Movie Roundup: Three More Weeks of Hell Edition

As this spring’s Metro Classics series is winding down, with Seven Samurai playing this week (tickets are going fast!) followed by Night of the Hunter and Mr. Smith Goes to Washington, I should be able to catch up with the movies I’ve seen this year (I’m 37 movies behind, at the moment.)  I wrote about some Nicholas Ray films over there a couple weeks ago, and have a little thing on samurai movies going up tomorrow.  Here are the Movies of the Year rankings for the newly seen films:

Run for Cover – 24, 1955
Bitter Victory – 8, 1957
The True Story of Jesse James – 25, 1957
The Savage Innocents – 4, 1960
55 Days at Peking – 21, 1963

Louisiana Story – A stunning film by Robert Flaherty, 25 years after his most famous and influential film, the eskimo documentary Nanook of the North.  He chronicles life in a bayou and the ways that primal existence is altered by the coming of an oil rig.  The film was funded by Standard Oil, so you don’t expect it to be particularly polemical against the incursions of heavy industry into nature, but one can’t help coming away disturbed by the contrast between the idyllic, though dangerous, environment and the menacing and very very loud machinery of the rig.  Seen through the eyes of a young boy and his pet raccoon, both the bayou and the rig are places for adventure, and at least in this version of the world, able to exist in harmony with each other, for a little while.  Shot by the late Richard Leacock, the film has a mystical kind of beauty that one would associate more with Flaherty’s Tabu: A Story of the South Seas collaborator FW Murnau than Leacock’s cinéma vérité or the more standard images of Nanook.  The  #7 film of 1948, though that’s probably selling it a bit short.

The Furies – Anthony Mann in 1950 may have had the greatest single year for any director ever, certainly for a director in the Western genre.  He began his series with James Stewart with the encyclopedic Winchester ’73.  He created one of the greatest and earliest pro-Indian Westerns ever with Devil’s Doorway.  And he made this film, a tragic melodrama with Barbara Stanwyck and Walter Huston in his final performance.  Huston plays an aging ranch owner, Stanwyck his daughter.  When Huston buys off the man she loves, hooks up with a golddigger, and declares war on her squatting Mexican friends, she gets her revenge in increasingly cold-blooded ways.  Pointing the way toward the psychological bent Mann would give his Westerns, especially in the Stewart films, The Furies plays up its Freudian complications and allusions to Greek tragedy, going to places far darker and disturbing than most Westerns of its time.  The #9 film of 1950.

Run of the Arrow – Another great progressive Western is this film from Samuel Fuller, the plot of which may be somewhat familiar.  Rod Steiger plays a Civil War veteran who goes West and gets himself adopted into a Sioux tribe.  Inevitably, his new people come into conflict with the US Army, and Steiger, after trying to peacefully resolve things, has to choose which side he’s on.  Yup, it’s Dances with Wolves, but instead of bloated, self-righteous and condescending, Fuller respects both cultures enough to show both their beauty and their brutality, all within a compact narrative that doesn’t waste a single shot and moves forward with a ruthless momentum.  The #10 film of 1957.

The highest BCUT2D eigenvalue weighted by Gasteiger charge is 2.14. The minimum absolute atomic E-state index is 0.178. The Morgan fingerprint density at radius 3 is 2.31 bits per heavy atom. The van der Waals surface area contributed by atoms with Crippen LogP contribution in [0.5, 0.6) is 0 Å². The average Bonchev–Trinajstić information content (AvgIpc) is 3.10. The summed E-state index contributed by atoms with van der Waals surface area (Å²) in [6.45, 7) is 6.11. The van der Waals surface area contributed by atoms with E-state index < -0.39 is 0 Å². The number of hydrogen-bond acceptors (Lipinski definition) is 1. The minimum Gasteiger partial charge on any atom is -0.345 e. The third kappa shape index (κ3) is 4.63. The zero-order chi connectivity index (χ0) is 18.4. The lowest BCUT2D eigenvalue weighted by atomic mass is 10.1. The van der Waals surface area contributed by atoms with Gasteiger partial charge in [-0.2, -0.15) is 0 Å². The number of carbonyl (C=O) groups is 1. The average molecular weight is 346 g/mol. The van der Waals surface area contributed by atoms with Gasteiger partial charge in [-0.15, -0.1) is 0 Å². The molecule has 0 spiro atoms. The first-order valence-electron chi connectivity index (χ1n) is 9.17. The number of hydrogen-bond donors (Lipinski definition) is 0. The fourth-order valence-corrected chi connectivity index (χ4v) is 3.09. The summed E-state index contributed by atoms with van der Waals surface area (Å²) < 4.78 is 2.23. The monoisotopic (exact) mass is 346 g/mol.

The War Game – A harrowing vision of what exactly would happen in the event of a nuclear war, made for the BBC at the height of the Cold War by Peter Watkins (it was pulled from broadcast when, according to wikipedia, the BBC said, “the effect of the film has been judged by the BBC to be too horrifying for the medium of broadcasting.” Which sounds about right to me.)  A day by day, hour by hour account of what the attack would look like, what it would do to people near the center of the blast and the primitive state the aftermath of the war would reduce British society to, it’s hard to imagine what a more devastating anti-nuke film would look like.  The #8 film of 1965.

Culloden – But that was just a follow-up to another Watkins anti-war film.  A year earlier, he made this document about the 1746 battle in which the Scottish uprising around Charles Stuart (Bonnie Prince Charlie) was crushed by British troops, ending 150 years or so of civil war on British soil.  Shot in the style of a TV war report or sporting event (TV tends to treat them the same), the film chronicles the absolute bungle of the battle by the Scottish commanders and the brutal loss of life it caused.  Using the vérité style to film historical recreations, Watkins makes engrossing, wrenching documentaries that a lot of people wouldn’t consider documentaries at all, since they use actors and scripts and costumes etc.  That aside, the fact that the same visual style is now used in every cheap History Channel series can hardly be his fault, can it?  Does the History Channel even show these kinds of things anymore?  Regardless, by including the reporter in with the story, as the narrator who can barely disguise his disgust in the case of this film, Watkins further undermines the myth of vérité as objective documentation and raises a host of questions about the way our news media operates today.  These issues are all more fully explored in his masterpiece from 2000 La Commune (Paris, 1871), which I’ll get to reviewing hopefully in the next few weeks.  The #10 film of 1964.